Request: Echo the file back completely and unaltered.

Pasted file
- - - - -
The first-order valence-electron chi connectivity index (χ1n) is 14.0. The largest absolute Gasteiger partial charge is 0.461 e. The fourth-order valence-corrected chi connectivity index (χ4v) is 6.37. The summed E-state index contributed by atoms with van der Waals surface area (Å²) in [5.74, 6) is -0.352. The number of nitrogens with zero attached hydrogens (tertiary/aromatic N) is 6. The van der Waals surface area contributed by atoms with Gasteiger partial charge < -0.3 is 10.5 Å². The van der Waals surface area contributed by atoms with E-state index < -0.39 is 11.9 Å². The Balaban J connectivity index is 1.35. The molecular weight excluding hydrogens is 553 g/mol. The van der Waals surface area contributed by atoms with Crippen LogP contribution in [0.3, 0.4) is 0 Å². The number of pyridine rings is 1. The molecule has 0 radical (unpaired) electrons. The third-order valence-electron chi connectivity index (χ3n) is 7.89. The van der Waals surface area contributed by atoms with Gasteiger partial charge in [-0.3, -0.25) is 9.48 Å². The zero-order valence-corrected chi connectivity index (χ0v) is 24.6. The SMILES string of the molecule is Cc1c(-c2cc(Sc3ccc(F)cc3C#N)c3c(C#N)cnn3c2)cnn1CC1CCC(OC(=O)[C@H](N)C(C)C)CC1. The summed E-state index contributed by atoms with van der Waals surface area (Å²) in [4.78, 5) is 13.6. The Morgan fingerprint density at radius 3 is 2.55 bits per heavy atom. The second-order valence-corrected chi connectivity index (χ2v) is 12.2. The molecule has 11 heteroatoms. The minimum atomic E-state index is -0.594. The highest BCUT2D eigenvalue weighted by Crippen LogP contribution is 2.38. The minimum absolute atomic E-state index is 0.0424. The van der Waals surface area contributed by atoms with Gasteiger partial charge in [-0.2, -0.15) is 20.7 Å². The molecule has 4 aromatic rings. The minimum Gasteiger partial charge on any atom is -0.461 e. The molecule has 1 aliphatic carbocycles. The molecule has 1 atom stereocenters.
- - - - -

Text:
The first-order valence-electron chi connectivity index (χ1n) is 14.0. The largest absolute Gasteiger partial charge is 0.461 e. The fourth-order valence-corrected chi connectivity index (χ4v) is 6.37. The summed E-state index contributed by atoms with van der Waals surface area (Å²) in [5.74, 6) is -0.352. The number of nitrogens with zero attached hydrogens (tertiary/aromatic N) is 6. The van der Waals surface area contributed by atoms with Gasteiger partial charge < -0.3 is 10.5 Å². The van der Waals surface area contributed by atoms with E-state index < -0.39 is 11.9 Å². The Balaban J connectivity index is 1.35. The molecular weight excluding hydrogens is 553 g/mol. The van der Waals surface area contributed by atoms with Crippen LogP contribution in [0.3, 0.4) is 0 Å². The number of pyridine rings is 1. The molecule has 0 radical (unpaired) electrons. The third-order valence-electron chi connectivity index (χ3n) is 7.89. The van der Waals surface area contributed by atoms with Gasteiger partial charge in [-0.3, -0.25) is 9.48 Å². The zero-order valence-corrected chi connectivity index (χ0v) is 24.6. The SMILES string of the molecule is Cc1c(-c2cc(Sc3ccc(F)cc3C#N)c3c(C#N)cnn3c2)cnn1CC1CCC(OC(=O)[C@H](N)C(C)C)CC1. The summed E-state index contributed by atoms with van der Waals surface area (Å²) in [4.78, 5) is 13.6. The Morgan fingerprint density at radius 3 is 2.55 bits per heavy atom. The second-order valence-corrected chi connectivity index (χ2v) is 12.2. The molecule has 11 heteroatoms. The minimum atomic E-state index is -0.594. The highest BCUT2D eigenvalue weighted by Crippen LogP contribution is 2.38. The minimum absolute atomic E-state index is 0.0424. The van der Waals surface area contributed by atoms with Gasteiger partial charge in [-0.2, -0.15) is 20.7 Å². The molecule has 4 aromatic rings. The minimum Gasteiger partial charge on any atom is -0.461 e. The molecule has 1 aliphatic carbocycles. The molecule has 1 atom stereocenters.